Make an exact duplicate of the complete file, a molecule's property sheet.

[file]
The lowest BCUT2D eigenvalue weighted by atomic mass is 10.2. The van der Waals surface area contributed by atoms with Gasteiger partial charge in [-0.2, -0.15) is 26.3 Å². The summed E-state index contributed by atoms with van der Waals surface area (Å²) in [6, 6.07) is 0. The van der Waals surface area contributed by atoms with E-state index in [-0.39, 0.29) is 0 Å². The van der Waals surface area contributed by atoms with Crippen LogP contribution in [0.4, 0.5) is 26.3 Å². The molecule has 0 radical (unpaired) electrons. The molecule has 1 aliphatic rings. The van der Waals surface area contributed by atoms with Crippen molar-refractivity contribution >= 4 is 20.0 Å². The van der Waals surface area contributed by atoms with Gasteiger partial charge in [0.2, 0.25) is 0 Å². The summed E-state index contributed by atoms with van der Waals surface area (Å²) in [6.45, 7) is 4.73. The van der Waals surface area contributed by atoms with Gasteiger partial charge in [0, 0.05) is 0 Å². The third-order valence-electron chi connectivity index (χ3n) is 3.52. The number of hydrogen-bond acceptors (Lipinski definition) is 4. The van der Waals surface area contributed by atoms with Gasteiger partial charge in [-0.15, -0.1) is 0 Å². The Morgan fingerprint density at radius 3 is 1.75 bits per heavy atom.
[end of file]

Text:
The lowest BCUT2D eigenvalue weighted by atomic mass is 10.2. The van der Waals surface area contributed by atoms with Gasteiger partial charge in [-0.2, -0.15) is 26.3 Å². The summed E-state index contributed by atoms with van der Waals surface area (Å²) in [6, 6.07) is 0. The van der Waals surface area contributed by atoms with E-state index in [-0.39, 0.29) is 0 Å². The van der Waals surface area contributed by atoms with Crippen LogP contribution in [0.4, 0.5) is 26.3 Å². The molecule has 0 radical (unpaired) electrons. The molecule has 1 aliphatic rings. The van der Waals surface area contributed by atoms with Crippen molar-refractivity contribution >= 4 is 20.0 Å². The van der Waals surface area contributed by atoms with Gasteiger partial charge in [0.2, 0.25) is 0 Å². The summed E-state index contributed by atoms with van der Waals surface area (Å²) in [6.45, 7) is 4.73. The van der Waals surface area contributed by atoms with Gasteiger partial charge in [0, 0.05) is 0 Å². The third-order valence-electron chi connectivity index (χ3n) is 3.52. The number of hydrogen-bond acceptors (Lipinski definition) is 4. The van der Waals surface area contributed by atoms with Gasteiger partial charge in [-0.15, -0.1) is 0 Å². The Morgan fingerprint density at radius 3 is 1.75 bits per heavy atom.